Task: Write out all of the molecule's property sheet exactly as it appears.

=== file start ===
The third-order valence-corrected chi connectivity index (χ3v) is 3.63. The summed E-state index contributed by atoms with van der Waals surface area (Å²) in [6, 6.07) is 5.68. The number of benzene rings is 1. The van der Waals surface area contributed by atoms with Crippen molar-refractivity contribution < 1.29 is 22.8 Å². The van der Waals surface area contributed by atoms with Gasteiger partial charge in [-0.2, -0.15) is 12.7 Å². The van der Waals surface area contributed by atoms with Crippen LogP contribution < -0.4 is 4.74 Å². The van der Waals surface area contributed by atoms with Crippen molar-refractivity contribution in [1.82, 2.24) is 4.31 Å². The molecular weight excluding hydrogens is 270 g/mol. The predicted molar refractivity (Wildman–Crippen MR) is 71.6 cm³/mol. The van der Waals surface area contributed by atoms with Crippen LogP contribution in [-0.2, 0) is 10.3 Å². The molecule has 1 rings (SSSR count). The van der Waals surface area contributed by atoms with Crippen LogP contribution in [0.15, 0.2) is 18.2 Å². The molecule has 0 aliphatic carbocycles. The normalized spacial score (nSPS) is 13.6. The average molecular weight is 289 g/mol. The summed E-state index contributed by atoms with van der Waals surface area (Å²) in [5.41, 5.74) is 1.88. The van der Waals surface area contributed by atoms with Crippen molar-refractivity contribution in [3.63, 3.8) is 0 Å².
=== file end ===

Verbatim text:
The third-order valence-corrected chi connectivity index (χ3v) is 3.63. The summed E-state index contributed by atoms with van der Waals surface area (Å²) in [6, 6.07) is 5.68. The number of benzene rings is 1. The van der Waals surface area contributed by atoms with Crippen molar-refractivity contribution < 1.29 is 22.8 Å². The van der Waals surface area contributed by atoms with Gasteiger partial charge in [-0.2, -0.15) is 12.7 Å². The van der Waals surface area contributed by atoms with Crippen LogP contribution < -0.4 is 4.74 Å². The van der Waals surface area contributed by atoms with Crippen molar-refractivity contribution in [1.82, 2.24) is 4.31 Å². The molecular weight excluding hydrogens is 270 g/mol. The predicted molar refractivity (Wildman–Crippen MR) is 71.6 cm³/mol. The van der Waals surface area contributed by atoms with Crippen LogP contribution in [-0.2, 0) is 10.3 Å². The molecule has 1 rings (SSSR count). The van der Waals surface area contributed by atoms with Crippen LogP contribution in [0.15, 0.2) is 18.2 Å². The molecule has 0 aliphatic carbocycles. The normalized spacial score (nSPS) is 13.6. The average molecular weight is 289 g/mol. The summed E-state index contributed by atoms with van der Waals surface area (Å²) in [5.41, 5.74) is 1.88. The van der Waals surface area contributed by atoms with Crippen molar-refractivity contribution in [3.63, 3.8) is 0 Å².